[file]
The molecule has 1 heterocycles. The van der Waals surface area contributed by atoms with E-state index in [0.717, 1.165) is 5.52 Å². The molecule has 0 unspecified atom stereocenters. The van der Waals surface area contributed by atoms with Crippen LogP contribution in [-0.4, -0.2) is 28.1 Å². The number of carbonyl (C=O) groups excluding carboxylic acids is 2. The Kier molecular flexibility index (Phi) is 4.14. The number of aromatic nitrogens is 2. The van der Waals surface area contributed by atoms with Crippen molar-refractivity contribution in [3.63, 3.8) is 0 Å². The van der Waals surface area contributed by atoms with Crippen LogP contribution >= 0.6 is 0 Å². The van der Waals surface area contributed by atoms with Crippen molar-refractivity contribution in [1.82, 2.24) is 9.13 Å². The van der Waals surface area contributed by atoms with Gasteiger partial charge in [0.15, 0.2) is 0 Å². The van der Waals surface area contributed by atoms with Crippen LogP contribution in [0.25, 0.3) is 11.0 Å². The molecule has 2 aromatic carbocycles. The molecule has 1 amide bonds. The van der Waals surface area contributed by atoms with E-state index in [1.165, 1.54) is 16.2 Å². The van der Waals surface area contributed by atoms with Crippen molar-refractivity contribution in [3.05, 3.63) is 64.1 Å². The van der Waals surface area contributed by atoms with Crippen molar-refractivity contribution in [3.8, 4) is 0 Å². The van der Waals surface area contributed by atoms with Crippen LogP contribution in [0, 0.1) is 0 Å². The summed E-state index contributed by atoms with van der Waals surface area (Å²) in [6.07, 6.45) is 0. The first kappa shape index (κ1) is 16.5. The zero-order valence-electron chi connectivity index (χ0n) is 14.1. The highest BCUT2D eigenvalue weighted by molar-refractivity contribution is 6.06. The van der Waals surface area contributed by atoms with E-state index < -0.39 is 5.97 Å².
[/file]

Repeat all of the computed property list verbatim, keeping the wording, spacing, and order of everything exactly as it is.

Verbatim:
The molecule has 1 heterocycles. The van der Waals surface area contributed by atoms with E-state index in [0.717, 1.165) is 5.52 Å². The molecule has 0 unspecified atom stereocenters. The van der Waals surface area contributed by atoms with Crippen LogP contribution in [-0.4, -0.2) is 28.1 Å². The number of carbonyl (C=O) groups excluding carboxylic acids is 2. The Kier molecular flexibility index (Phi) is 4.14. The number of aromatic nitrogens is 2. The van der Waals surface area contributed by atoms with Crippen molar-refractivity contribution in [3.63, 3.8) is 0 Å². The van der Waals surface area contributed by atoms with Crippen LogP contribution >= 0.6 is 0 Å². The van der Waals surface area contributed by atoms with Crippen molar-refractivity contribution in [1.82, 2.24) is 9.13 Å². The van der Waals surface area contributed by atoms with Gasteiger partial charge in [0.15, 0.2) is 0 Å². The van der Waals surface area contributed by atoms with Crippen LogP contribution in [0.25, 0.3) is 11.0 Å². The molecule has 2 aromatic carbocycles. The molecule has 1 amide bonds. The van der Waals surface area contributed by atoms with E-state index in [1.165, 1.54) is 16.2 Å². The van der Waals surface area contributed by atoms with Crippen molar-refractivity contribution in [3.05, 3.63) is 64.1 Å². The van der Waals surface area contributed by atoms with Crippen molar-refractivity contribution in [3.8, 4) is 0 Å². The van der Waals surface area contributed by atoms with Crippen LogP contribution in [0, 0.1) is 0 Å². The summed E-state index contributed by atoms with van der Waals surface area (Å²) in [6.07, 6.45) is 0. The first kappa shape index (κ1) is 16.5. The zero-order valence-electron chi connectivity index (χ0n) is 14.1. The highest BCUT2D eigenvalue weighted by molar-refractivity contribution is 6.06. The van der Waals surface area contributed by atoms with E-state index < -0.39 is 5.97 Å².